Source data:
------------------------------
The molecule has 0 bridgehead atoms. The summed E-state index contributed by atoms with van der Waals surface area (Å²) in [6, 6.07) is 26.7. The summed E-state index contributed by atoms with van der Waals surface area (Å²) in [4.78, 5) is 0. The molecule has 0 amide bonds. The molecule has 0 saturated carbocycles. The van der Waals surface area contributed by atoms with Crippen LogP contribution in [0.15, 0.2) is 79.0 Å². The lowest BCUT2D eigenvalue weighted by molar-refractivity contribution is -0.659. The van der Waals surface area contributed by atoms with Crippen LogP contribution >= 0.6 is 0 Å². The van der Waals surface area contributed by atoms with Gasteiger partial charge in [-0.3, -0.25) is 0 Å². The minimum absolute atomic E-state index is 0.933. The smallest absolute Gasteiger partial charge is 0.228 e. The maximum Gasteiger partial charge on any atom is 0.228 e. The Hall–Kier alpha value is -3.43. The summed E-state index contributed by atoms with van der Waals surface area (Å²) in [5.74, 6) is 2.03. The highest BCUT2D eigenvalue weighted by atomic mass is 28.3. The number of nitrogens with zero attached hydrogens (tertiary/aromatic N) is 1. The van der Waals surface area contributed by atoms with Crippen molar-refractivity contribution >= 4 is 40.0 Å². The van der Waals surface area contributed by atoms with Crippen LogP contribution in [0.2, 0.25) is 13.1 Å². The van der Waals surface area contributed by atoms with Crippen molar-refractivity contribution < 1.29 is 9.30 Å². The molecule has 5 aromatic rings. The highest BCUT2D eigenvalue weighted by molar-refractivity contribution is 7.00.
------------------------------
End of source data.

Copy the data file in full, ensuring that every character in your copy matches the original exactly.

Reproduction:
The molecule has 0 bridgehead atoms. The summed E-state index contributed by atoms with van der Waals surface area (Å²) in [6, 6.07) is 26.7. The summed E-state index contributed by atoms with van der Waals surface area (Å²) in [4.78, 5) is 0. The molecule has 0 amide bonds. The molecule has 0 saturated carbocycles. The van der Waals surface area contributed by atoms with Crippen LogP contribution in [0.15, 0.2) is 79.0 Å². The lowest BCUT2D eigenvalue weighted by molar-refractivity contribution is -0.659. The van der Waals surface area contributed by atoms with Crippen LogP contribution >= 0.6 is 0 Å². The van der Waals surface area contributed by atoms with Gasteiger partial charge in [-0.3, -0.25) is 0 Å². The minimum absolute atomic E-state index is 0.933. The smallest absolute Gasteiger partial charge is 0.228 e. The maximum Gasteiger partial charge on any atom is 0.228 e. The Hall–Kier alpha value is -3.43. The summed E-state index contributed by atoms with van der Waals surface area (Å²) in [5.74, 6) is 2.03. The highest BCUT2D eigenvalue weighted by atomic mass is 28.3. The number of nitrogens with zero attached hydrogens (tertiary/aromatic N) is 1. The van der Waals surface area contributed by atoms with Crippen molar-refractivity contribution >= 4 is 40.0 Å². The van der Waals surface area contributed by atoms with Crippen LogP contribution in [0.2, 0.25) is 13.1 Å². The van der Waals surface area contributed by atoms with Crippen molar-refractivity contribution < 1.29 is 9.30 Å². The molecule has 5 aromatic rings. The highest BCUT2D eigenvalue weighted by molar-refractivity contribution is 7.00.